If you’ve spent any time on my blog ever, you know I love cookbooks. Nearly every recipe I write about comes from one, either newly released or decades old, borrowed from a friend or the library, stolen from my mother or aunt. I recently counted and discovered I have close to 500 books in my cookbook library, which is probably too many, but I don’t have any plans to pare down. Why not? Because they bring me so much joy: I love nothing more, this time of year especially, than sitting by the fire with a stack of cookbooks by my side, each one beaming me off to some far away land or space: the streets of Jerusalem, San Francisco’s Mission District, a nonna’s kitchen, a cookie aficionado’s brain.
I recently chatted about cookbooks with my friend Margaret Roach of A Way to Garden, who similarly loves them but loves gifting them even more. We talked about the first books we ever owned, the ones with the most besmirched pages, and the ones we’re excited to dig into this fall. You can read or listen to the whole conversation over on Margaret’s blog. I’ve included below a cover-by-cover guide of our conversation as well as a list of a few more of my most treasured books.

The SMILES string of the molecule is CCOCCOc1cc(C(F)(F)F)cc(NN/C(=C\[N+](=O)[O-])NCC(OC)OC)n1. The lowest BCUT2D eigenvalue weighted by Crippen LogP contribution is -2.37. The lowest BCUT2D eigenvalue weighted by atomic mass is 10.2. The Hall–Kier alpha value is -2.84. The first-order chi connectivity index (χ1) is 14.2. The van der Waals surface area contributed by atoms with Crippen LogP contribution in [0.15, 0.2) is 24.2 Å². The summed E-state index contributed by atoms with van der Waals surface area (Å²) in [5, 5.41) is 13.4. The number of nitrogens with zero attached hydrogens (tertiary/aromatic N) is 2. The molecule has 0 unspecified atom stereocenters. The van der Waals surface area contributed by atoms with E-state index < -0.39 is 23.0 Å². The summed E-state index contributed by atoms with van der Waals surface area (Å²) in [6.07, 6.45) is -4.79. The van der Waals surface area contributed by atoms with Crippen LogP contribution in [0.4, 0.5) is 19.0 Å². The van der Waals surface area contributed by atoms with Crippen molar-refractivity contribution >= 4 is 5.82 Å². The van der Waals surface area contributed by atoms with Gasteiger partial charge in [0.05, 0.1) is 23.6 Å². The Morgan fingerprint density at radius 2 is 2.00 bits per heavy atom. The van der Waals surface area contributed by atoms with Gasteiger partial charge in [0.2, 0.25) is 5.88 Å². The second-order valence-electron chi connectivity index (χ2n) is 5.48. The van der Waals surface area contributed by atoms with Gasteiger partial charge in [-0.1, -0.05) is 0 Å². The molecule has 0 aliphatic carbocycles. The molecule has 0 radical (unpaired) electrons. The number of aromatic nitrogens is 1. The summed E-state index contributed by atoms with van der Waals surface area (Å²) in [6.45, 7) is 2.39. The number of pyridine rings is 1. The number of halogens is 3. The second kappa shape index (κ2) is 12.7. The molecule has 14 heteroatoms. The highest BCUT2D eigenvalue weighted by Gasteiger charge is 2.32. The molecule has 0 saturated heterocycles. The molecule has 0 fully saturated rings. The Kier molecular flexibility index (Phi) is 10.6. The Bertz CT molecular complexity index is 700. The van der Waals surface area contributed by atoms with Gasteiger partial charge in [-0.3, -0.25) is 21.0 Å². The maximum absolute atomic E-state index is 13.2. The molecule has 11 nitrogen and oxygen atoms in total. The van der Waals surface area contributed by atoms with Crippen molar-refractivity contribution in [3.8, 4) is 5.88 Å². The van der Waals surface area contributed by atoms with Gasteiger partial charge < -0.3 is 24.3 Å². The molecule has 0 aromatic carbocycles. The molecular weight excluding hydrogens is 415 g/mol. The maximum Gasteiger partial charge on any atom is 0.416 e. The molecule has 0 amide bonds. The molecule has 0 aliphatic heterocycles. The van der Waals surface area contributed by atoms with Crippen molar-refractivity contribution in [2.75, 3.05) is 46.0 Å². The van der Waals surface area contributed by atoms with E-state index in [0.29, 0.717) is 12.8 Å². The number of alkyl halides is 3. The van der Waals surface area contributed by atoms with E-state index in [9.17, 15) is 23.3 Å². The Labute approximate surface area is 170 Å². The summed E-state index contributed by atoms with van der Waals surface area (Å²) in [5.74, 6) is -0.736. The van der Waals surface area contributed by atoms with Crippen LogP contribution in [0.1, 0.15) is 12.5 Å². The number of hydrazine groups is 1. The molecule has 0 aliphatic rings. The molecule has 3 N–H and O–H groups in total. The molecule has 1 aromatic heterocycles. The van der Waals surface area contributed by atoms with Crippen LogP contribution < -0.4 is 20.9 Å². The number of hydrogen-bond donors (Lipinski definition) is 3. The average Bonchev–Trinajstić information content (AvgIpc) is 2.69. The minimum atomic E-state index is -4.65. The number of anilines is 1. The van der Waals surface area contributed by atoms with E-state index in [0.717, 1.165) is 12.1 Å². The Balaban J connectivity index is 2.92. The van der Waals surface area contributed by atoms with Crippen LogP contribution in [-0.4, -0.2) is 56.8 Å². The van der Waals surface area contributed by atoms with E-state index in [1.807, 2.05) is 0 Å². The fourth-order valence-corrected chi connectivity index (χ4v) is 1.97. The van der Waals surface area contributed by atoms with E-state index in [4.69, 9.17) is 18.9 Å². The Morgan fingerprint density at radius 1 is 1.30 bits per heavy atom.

Plus! We’re each hosting a giveaway. Leave a comment below to win your choice of the cookbooks mentioned, then head over to Margaret’s website where there is a second chance to enter the giveaway. We’ll each give away a cookbook. More details below.
UPDATE: GIVEAWAY IS CLOSED. WINNER IS MARTHA. So many cookbooks, so little time. Which one would you like most? I’ll buy a copy of your choice from this story, and on her website, Margaret will do the same–doubling the chances to win. All you have to do to enter is leave a comment answering this question: Is there a cookbook you love a lot, or like to give as a gift? Be sure to then head over to Margaret’s blog to do the same. We’ll each draw a random winner after entries close at midnight Tuesday November 28. Good luck to all.
Chez Panisse Vegetables was one of the first books I owned, a gift from my mother, and it continues to be one of the books I turn to over and over again. Joy of Cooking was another first cookbook, and though it does not get much use these days, I still refer to it occasionally.